Repotting Your Dendrobiums
How to know when to repot the dendrobe
. Dendrobiums mostly grow in tight bunches, with new growth (keikis) emerging close to the old stems. They can peacefully grow even in a small pot, but if the orchid seems to have outgrown the pot and there is no space left for new growth to emerge, then it is time to repot.
. Repotting should be done after flowering is over and the next growing season is about to start.
When not to repot
. Dendrobiums detest being disturbed. Infact, the orchid may fail to recover if frequently repotted.
. Deciduous type of dendrobiums need only be repotted when the growth medium had degraded and needs to be changed. In these orchids the previous year's leaves and stems die off and new shoots emerge from the base or internodes of the shrivelled stems (aka pseudostems).
How to repot
. Place all the materials required in one place. You will be requiring new containers like pots/baskets etc., growth medium, tools and separate the plant material.
. Select a clean place like a table top where you have sufficient space to work.
. Using clean the tools prevents spread of viral and bacterial infections, which are easily spread through dirty tools. Before using all trimming tools, clean with soap and water then wipe with alcohol.
. Select the size of the container in which you want to place your orchid. Dendrobiums do not require big containers; however it should have sufficient area for the orchid to grow undisturbed for at least three years. Miniature dendrobiums can also be grown in shallow trays/mounts. The container should have an adequate drainage outlet so that there is no water stagnation inside the container when you water the orchid. I grew my dendrobiums on foot long branch pieces. These are easier to manage those dendrobiums which have long stems.
. Choose the growth medium wisely. Do not reuse the old medium, to avoid spread of disease and remember orchids also derive some nutrition from the degrading growth medium. Most dendrobes are epiphytes, so the growth medium should be able to dry quickly after watering. You can use orchid specific commercial growth medium. Other options are coconut chunks, moss, bark pieces etc.
. Now to repot the dendrobium. Remove the orchid from the container and discard old growing medium. If growing in a pot, hold the base of the orchid firmly remove it from the old pot (slightly tap the pot if the orchid is struck). Place it on a clean paper. Clean the clean and check for any rotting or disease parts. Remove the diseased, rotten or dead parts with clean cutting tools. If the orchid has grown in volume and one container cannot take all the stems (or pseudostems), then separate the stems in such a way that each group (of stems) carries new growth or at least healthy stems.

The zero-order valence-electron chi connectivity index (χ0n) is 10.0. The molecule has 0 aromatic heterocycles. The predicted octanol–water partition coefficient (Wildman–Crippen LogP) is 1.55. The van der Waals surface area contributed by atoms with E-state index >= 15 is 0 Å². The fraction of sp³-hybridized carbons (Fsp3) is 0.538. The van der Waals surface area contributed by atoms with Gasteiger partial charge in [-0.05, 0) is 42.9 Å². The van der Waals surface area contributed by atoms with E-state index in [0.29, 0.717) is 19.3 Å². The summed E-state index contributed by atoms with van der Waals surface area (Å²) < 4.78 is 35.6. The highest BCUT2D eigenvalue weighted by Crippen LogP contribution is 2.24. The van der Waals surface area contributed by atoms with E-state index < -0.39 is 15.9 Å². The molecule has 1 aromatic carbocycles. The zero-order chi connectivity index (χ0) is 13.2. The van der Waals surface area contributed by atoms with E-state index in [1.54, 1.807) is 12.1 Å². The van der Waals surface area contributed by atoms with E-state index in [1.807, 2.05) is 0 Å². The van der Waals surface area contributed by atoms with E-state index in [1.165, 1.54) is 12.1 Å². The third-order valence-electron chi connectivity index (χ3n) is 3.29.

. If you planning to repot your dendrobium in a pot, then prepare it by adding some of the growth material at the base. Place the orchid inside the container in such a way that any new growth has good amount of area to grow into. Cover the base with rest of the medium. The newly potted dendrobe does not like to be disturbed or shaken, so you can tie the dendrobium stem to a stalk placed in the middle of the pot. If you are mounting your orchid, then tie some of the growth medium (like coconut husk or chunks) before tying the orchid to it.
. Do not cover the aerial roots (air roots).
. Water it sparingly and place it in warm shaded place for a week or so, to let it get accustomed to the new setup. Shift it only when your see new growth emerging.
. You can also use stems to generate new plantlets by removing the leaves from healthy stems and place them horizontally on the growth medium. Keep watering to minimum. Young plants or keikis will grow from the internodes of the stem in about forty to fifty days.
. It is advisable to label your orchid. It will help in identifying the needs particular to that orchid.
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